Infrastructure & Environment

These Places Lost the Smart Cities Challenge. But They Say They Ended Up Ahead.

Even though Denver and Austin came up just short in the federal technology competition, both are moving forward with their ideas.
by | February 13, 2017
The 16th Street Pedestrian Mall in Denver (Shutterstock)

Neither Austin or Denver won last year’s federal Smart City Challenge. But top officials in both cities say they are already reaping the rewards for competing, anyway.

Columbus, Ohio, ultimately walked away with bragging rights and $50 million in federal and private money. But transportation officials in many of the cities that didn't win say they're still moving ahead with some of the ideas they proposed for the contest.

Crissy Fanganello, Denver’s director of transportation and mobility, said the competition “energized” city staff and brought people together who normally don't work side by side. “In some ways, we might be better off not having won," she says. "We don’t have quite the lens on us. We have some freedom and flexibility to do some really interesting and good work, and still have some good partnerships with the private sector.”

Denver is using its own money, along with a $6 million federal grant, to work on several of projects it proposed for the Smart City Challenge, which was hosted by the U.S. Department of Transportation.

For example, the money will help Denver develop technology to detect pedestrians at crossings using video and lidar (which works much the same way that radar does, only using lasers instead of radio waves). Most pedestrian crossing systems rely on the walker to press a button, which activates lights for a set period of time based on the assumption that pedestrians move at 3.5 feet a second. But Denver wants to use technology to extend the time the lights flash if the pedestrian moves more slowly. The city will use the data gathered at those crossings to see whether the assumptions it uses when building pedestrian crossings elsewhere are correct.

 

The federal grant money will also go toward keeping 18-wheel trucks off neighborhood streets where children walk to school in North Denver. Between 12 and 14 percent of all traffic on arterial roads are trucks, and “right now it’s pretty much a free-for-all,” especially when the trucks leave congested through streets to try to find alternative routes through the neighborhoods, said Michael Finochio, one of the leaders on the project.

So Denver will work with one of the freight companies in the area to install wireless transmitters in the cabs that will communicate with traffic signals and give trucks priority at intersections on freight routes. “If they stay on a certain route of our choosing, at a certain time of day of our choosing, then we will give them priority,” Finochio said.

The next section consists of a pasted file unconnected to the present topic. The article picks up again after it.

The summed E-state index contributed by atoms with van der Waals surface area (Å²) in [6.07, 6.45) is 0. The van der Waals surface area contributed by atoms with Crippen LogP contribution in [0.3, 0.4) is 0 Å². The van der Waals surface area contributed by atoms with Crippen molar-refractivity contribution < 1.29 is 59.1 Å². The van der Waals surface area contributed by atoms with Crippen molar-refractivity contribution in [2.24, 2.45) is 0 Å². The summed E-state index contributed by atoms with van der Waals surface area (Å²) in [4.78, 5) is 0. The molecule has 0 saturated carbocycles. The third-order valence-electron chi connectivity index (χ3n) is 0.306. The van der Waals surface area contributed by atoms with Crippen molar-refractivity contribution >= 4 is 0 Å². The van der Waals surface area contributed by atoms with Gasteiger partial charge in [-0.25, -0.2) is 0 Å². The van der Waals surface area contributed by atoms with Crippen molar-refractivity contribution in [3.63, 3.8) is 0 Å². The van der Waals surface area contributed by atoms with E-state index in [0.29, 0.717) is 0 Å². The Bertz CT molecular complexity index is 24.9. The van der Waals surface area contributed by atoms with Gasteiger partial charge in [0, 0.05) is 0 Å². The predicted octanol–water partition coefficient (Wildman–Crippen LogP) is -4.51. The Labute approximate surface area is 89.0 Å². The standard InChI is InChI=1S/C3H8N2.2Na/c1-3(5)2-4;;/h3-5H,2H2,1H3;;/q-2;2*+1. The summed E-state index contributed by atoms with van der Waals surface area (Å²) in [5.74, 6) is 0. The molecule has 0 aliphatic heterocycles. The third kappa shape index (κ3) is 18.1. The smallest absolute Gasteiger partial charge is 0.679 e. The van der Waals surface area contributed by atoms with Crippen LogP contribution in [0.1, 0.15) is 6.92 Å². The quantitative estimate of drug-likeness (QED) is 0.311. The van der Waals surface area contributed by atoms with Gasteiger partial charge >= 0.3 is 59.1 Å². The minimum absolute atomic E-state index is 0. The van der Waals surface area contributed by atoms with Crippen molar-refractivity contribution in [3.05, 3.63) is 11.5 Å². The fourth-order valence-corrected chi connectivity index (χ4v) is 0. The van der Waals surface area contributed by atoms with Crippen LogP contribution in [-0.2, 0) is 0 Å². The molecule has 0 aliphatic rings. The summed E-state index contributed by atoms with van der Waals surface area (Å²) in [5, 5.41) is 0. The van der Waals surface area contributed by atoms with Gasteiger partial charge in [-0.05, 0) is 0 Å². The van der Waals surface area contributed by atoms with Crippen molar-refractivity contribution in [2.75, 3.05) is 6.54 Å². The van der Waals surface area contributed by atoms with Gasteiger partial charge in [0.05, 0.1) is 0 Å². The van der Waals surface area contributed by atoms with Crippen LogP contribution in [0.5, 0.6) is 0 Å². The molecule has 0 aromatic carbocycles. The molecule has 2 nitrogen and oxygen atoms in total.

The truck prioritization project addresses some of the major emphases of the Smart City Challenge, too, by working with private industry and by using technology to address problems faced by low-income and minority communities.

Austin, too, plans to use other funding sources and new partnerships to roll out ideas they pitched during the contest.

One of the first improvements to come out of the city’s Smart City Challenge plan will be a new center where transportation officials from the city, state, toll roads and transit agencies can coordinate their day-to-day operations with each other. The Regional Operations Management Center will likely open within the next year, said Robert Spillar, the director of the Austin Transportation Department.

Putting all those people under the same roof could actually improve traffic in the notoriously congested city, Spillar said. Right now, if an accident causes major backups on a freeway, there’s no easy way to adjust the timing of traffic lights on major arterial roads that are likely to get more crowded as frustrated drivers leave the highways. That’s because the freeways are run by the state, and the arterials are managed by the city.

“Ultimately, I don’t care if it’s a state engineer that hits the button that automatically gets more green time on city arterials, or if it’s a city traffic engineering saying, ‘There’s an accident over there on the freeway, so I better put up information signs up and down the freeway so that people know what to expect,’” Spillar said. “That seems simple, but I will tell you it’s like trying to jump over the Grand Canyon.”

Another major component of Austin’s Smart City application will be put into place thanks to a voter-approved bond measure from November that included $482 million for up to nine “smart corridors” in the city. The improvements along those arterial roads will include a mix of old and new technology: turn lanes, bus bays and sidewalks will go in along with traffic and weather sensors and connected traffic lights.

The sensors will help traffic engineers better respond to changing conditions, as well help motorists and improve road networks. Texas universities, for instance, will use the information to improve traffic projections and troubleshoot the road network. The city has already done something similar using Bluetooth signals, which led officials to change a downtown street from one-way to two-way during major events to reduce traffic.

Many of the other projects Austin is still working on deal with broader societal problems. The city is exploring the idea of installing refrigerated food lockers at transit stops in food deserts, so grocery stores can drop off items for their customers to pick up on the way home from work. It is also looking into vanpools to help low-income and elderly residents get to medical services.

“When you start thinking of how technology might be used to answer [those problems], you get some really inventive solutions,” Spillar said.

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